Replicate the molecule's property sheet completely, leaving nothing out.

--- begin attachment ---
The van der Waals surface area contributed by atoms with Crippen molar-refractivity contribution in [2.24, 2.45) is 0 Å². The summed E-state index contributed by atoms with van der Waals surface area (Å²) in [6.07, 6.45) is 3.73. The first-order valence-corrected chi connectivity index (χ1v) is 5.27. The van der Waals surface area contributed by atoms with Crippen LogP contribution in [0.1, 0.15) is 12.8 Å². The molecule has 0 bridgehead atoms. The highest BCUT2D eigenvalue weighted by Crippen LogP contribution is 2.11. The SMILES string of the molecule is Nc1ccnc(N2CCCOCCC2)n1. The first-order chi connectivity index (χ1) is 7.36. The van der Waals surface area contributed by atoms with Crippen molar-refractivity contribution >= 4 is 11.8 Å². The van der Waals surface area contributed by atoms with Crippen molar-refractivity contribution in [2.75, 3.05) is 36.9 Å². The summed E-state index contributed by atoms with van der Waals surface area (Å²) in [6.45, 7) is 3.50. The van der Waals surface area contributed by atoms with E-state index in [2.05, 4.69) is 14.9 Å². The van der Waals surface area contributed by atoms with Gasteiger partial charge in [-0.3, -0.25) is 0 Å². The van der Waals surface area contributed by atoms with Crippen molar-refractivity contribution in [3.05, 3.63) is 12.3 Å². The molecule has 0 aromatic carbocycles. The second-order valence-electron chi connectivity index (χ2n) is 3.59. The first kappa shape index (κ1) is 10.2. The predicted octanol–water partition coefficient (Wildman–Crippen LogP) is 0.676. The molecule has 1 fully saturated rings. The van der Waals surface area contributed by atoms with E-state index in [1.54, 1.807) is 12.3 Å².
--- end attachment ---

The van der Waals surface area contributed by atoms with Crippen molar-refractivity contribution in [2.24, 2.45) is 0 Å². The summed E-state index contributed by atoms with van der Waals surface area (Å²) in [6.07, 6.45) is 3.73. The first-order valence-corrected chi connectivity index (χ1v) is 5.27. The van der Waals surface area contributed by atoms with Crippen LogP contribution in [0.1, 0.15) is 12.8 Å². The molecule has 0 bridgehead atoms. The highest BCUT2D eigenvalue weighted by Crippen LogP contribution is 2.11. The SMILES string of the molecule is Nc1ccnc(N2CCCOCCC2)n1. The first-order chi connectivity index (χ1) is 7.36. The van der Waals surface area contributed by atoms with Crippen molar-refractivity contribution >= 4 is 11.8 Å². The van der Waals surface area contributed by atoms with Crippen molar-refractivity contribution in [2.75, 3.05) is 36.9 Å². The summed E-state index contributed by atoms with van der Waals surface area (Å²) in [6.45, 7) is 3.50. The van der Waals surface area contributed by atoms with E-state index in [2.05, 4.69) is 14.9 Å². The van der Waals surface area contributed by atoms with Gasteiger partial charge in [-0.3, -0.25) is 0 Å². The van der Waals surface area contributed by atoms with Crippen molar-refractivity contribution in [3.05, 3.63) is 12.3 Å². The molecule has 0 aromatic carbocycles. The second-order valence-electron chi connectivity index (χ2n) is 3.59. The first kappa shape index (κ1) is 10.2. The predicted octanol–water partition coefficient (Wildman–Crippen LogP) is 0.676. The molecule has 1 fully saturated rings. The van der Waals surface area contributed by atoms with E-state index in [1.54, 1.807) is 12.3 Å².